Matthew Lynn who is a columnist for Bloomberg wrote a very interesting article on whether the seriousness of Steven Jobs health was of material consequence to release the information earlier than when Apple actually did. I. believe that this is a grey area. A line should be drawn. However the question is where the boundary between public and personal space should start for a prominent public figure. Humans are voyeuristic in nature. This is not about which celebrity is sleeping with whom. Yes there are people who feed on this but Katie Price breaking up with Peter Andre will not have as much of an effect on the world as the health of Steve Jobs or Warren Buffett. The value of companies and funds are associated with the people who lead it. Will the successor of Apple and Berkshire Hathaway be the same without Jobs or Buffett? The performance of Absolute Capital Management fell dramatically after Florian Homm who co-founded the company suddenly walked out of the company. The point of all of this is that there is a big possibility of people losing a lot of money if something had to happen to prominent people in industry. I am not insinuating that CEO’s twitter their life but if there is any issue that will potentially influence a company or a fund then full disclosure should be made as soon as possible. As usual I have to bring cricket into the picture. The very next day after the first test match was over a public declaration was made that Andrew Flintoff had to undergo a scan on his knee. The results were not published but immediately Steve Harmison was called up as a precaution. However there were also pictures published of Flintoff practicing in the nets and the announcement by Flintoff that he was going to step down from Test cricket after this series. Flintoff is the talisman of the English side and a very important part. His departure will have a more profound effect on this series than if Andrew Strauss who is the captain on the side got injured. I do not know if Flintoff will play today but the English Cricket Board handled his situation in a significantly better way than Apple did with Steve Jobs.
(Originally posted on June 3rd 2009)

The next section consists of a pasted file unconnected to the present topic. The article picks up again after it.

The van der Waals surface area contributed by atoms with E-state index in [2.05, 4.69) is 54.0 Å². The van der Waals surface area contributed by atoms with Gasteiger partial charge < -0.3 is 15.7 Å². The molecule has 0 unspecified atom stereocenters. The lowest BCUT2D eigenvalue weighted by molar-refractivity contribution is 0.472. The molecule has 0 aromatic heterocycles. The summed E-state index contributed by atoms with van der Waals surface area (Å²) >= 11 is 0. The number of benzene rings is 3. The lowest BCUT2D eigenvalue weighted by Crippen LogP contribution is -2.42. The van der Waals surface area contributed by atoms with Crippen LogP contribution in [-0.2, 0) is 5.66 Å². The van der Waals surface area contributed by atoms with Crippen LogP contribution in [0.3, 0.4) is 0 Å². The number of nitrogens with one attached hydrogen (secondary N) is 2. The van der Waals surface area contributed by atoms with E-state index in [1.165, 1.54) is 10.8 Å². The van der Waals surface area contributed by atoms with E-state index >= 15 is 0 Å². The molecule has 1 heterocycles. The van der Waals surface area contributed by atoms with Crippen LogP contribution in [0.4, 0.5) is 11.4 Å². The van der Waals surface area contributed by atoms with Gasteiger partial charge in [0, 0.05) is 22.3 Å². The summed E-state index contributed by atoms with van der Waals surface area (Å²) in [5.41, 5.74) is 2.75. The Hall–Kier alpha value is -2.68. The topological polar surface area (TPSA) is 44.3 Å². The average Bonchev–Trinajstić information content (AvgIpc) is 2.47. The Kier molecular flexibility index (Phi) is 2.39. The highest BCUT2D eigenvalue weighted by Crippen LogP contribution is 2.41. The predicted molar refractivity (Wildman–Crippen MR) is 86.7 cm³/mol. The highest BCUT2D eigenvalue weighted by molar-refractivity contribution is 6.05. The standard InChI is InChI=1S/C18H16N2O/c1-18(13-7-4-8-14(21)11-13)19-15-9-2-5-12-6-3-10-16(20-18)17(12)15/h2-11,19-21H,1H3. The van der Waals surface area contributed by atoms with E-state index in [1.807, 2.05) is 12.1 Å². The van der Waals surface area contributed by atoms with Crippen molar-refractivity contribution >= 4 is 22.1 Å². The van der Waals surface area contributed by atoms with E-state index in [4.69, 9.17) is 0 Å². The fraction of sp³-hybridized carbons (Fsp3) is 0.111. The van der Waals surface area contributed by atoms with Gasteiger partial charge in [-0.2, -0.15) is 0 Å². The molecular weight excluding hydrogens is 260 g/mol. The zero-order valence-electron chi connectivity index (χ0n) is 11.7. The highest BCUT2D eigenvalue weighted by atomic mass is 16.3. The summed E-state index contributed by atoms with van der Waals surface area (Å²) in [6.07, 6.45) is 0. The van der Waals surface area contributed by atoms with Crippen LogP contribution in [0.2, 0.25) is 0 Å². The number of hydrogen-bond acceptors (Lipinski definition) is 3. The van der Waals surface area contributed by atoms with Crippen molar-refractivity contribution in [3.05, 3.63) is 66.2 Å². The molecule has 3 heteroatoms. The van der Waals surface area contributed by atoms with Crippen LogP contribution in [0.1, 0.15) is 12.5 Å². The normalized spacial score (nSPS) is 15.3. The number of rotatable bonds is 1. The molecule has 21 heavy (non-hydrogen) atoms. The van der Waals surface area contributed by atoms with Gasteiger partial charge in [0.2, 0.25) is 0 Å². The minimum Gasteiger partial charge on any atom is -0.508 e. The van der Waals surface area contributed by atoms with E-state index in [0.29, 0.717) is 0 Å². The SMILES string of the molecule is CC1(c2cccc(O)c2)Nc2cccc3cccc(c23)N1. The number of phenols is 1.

Last evening to this morning has been busy with meetings I have been in meetings, conferences and seminars before where it mostly was useless and a waste of time. To quote a song by Brad Paisley; it was “Like a long sermon on a pretty Sunday”. Starting the day with Janwillem Acket the Chief Economist at Julius Baer was nice. He always has interesting and solid comments. Attending a meeting where Marc Rowan from Apollo Management was the main speaker was insightful. This was later followed by another event where James Caan of Dragons Den fame. Both of them were at opposite ends of a scale. Marc Rowan is someone who keeps away from the limelight,down to earth,approachable and warm.James Caan on the other hand is in the spot light, distant and slightly pompous. What he had to say about the markets made a lot of sense and his approach to investing is sound. You can read his interviews on the Bloomberg website. The most charismatic person I have heard speak was Colin Powell. He has a powerful aura about him. The most chilled person was Sir Richard Branson. He spoke via a teleconference from Necker island in the Carribean which is part of the Virgin Group. How cool is that? The most passionate person I have heard is Sir Bob Geldof. In the finance world in addition to Janwillem Acket; David Darst, John Paulson and Ken Griffin are absolutely brilliant. Warren Buffett is another person whose interview I love to watch. However unlike James Caan I cannot make a claim of sitting next to and having a chat with him. The thing that impressed me about them is their humility. Everyone knows how good they are. They know how good they are. However they do not parade themselves and blow their own trumpets.